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Laser Scanners Transition to Automatic CMM Measurements

Laser line scanners are well respected and intensely utilized on manual portable arm coordinate measuring devices, for both reverse engineering and part inspection, in numerous industries, including automotive, aerospace, tooling, and prototyping. The use of laser line scanners on traditional fully automatic CMM’s has been presented at trade-shows for more than a decade. Only in more recent years have they started to perform the front line role envisaged in production part inspection.

Why is that?

Price for sure was a significant factor in the early days where the scanner could cost as much as the CMM. The ability of CMM software to manage point clouds, with automatic geometry extraction and nominal CAD analysis, of both features and surfaces, without any user interaction, being another. Today, the cost of laser scanners has fallen, and software’s have evolved, whereby laser scanning as part of a part inspection, in a common coordinate system, and in combination with tactile probing is now a logical progression for the CMM. Improved CMM cycle times, in-depth analysis of complex surface geometries today are perfectly feasible and practical extending CMM performance and its longevity as the primary inspection tool in manufacturing industries. The days of a separate software for laser scanning and point cloud analysis are long gone; today software’s provides a seamless sensor change-over and dual CMM inspection functions automatically within a common inspection part-program. The multi-sensor laser scanning CMM is now an economic and practical reality.

The original red-line laser scanners had associated technical issues scanning shiny parts (which most machined parts are) mandating powder coating of the part in many circumstances. Obtaining reliable and consistent data collection and repeatable results were somewhat ‘hit and miss’ when attempting to measure production parts repetitively. The current generation of blue-light laser line scanners more readily handle shiny parts and with much less speckle requiring significantly less data filtering.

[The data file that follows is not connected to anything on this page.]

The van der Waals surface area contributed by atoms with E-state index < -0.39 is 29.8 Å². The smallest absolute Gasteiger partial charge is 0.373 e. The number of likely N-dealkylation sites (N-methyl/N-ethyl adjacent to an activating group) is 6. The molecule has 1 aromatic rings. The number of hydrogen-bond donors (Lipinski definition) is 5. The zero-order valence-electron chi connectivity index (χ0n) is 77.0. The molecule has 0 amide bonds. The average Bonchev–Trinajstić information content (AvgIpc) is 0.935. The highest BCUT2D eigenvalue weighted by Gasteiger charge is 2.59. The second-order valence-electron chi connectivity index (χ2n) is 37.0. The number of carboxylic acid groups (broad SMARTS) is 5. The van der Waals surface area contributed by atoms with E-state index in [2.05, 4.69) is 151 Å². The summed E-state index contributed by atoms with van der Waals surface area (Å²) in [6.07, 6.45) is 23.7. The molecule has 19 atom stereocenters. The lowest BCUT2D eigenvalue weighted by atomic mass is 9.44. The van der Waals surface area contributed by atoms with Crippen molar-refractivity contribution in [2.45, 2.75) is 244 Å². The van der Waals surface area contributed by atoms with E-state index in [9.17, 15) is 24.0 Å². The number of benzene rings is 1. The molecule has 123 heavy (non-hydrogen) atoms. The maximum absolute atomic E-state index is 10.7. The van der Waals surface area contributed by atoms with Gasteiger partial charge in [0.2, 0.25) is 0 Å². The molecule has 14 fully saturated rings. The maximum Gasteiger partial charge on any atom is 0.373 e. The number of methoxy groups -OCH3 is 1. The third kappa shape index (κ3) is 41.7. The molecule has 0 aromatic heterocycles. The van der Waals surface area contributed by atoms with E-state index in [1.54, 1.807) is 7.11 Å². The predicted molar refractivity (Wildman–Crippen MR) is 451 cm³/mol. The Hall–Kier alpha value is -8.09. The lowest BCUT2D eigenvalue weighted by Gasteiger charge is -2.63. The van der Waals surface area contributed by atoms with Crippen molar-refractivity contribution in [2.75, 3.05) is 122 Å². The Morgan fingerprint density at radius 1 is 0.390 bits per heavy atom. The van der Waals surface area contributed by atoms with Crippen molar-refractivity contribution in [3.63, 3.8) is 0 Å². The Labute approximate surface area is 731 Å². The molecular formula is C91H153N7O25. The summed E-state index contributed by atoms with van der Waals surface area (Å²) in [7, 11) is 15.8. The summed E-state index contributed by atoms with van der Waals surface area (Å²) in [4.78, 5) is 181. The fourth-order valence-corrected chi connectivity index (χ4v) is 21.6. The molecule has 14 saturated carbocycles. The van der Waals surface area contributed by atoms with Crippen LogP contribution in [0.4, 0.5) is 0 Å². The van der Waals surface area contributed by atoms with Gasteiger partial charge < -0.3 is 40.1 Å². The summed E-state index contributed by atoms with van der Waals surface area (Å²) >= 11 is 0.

High Productivity and Accuracy

Most CMM manufacturers now offer laser-line scanning sensors as an option on new machines. Independent laser scanning sensor supplier, KREON, provides sensors to some OEM’s along with addressing the huge potential CMM retrofit market with packaged solutions including software from independent metrology software providers Metrologic (MetrologX4) and Innovmetric (Polyworks).

The CMM laser scanner retrofit market is deemed to be considerable given the installed base of machines. The ‘thirst of industry’ to have much more knowledge of their manufactured parts than that obtained by measuring just a few key control features is driving the market along with the ongoing transition to automate away from manual labor intensive tasks and functions.

Multi-sensor CMM systems allow user to select tactile probing or scanning sensor to measure component features with the decision often based on the principle that tight tolerance features should be measured by tactile probes, while other more loosely tolerance elements can be laser scanned.

Uniquely, Kreon offer its patented Zephyr III blue laser-line scanner with an integrated touch probe negating the need to perform an automatic sensor change when measuring external and shallow part features, further enhancing CMM productivity.

Laser scanners are now more compact and lighter, allowing their mounting on motorized indexing heads, and providing full CMM dexterity for the measurement of all accessible part features and surfaces.

The Kreon Zephyr III scanner offers acquisition speeds of 600,000 points/second, allowing CMM users to quickly obtain dense part point clouds. 2,000 points per laser line provide a 15µm resolution scan and with a 5 μm accuracy according to the ISO 10360-8 accuracy certification standard.

The CMM is finally playing catch-up with the capabilities offered by the manual portable systems with the advantage of automatic measurement on repetitive production parts.

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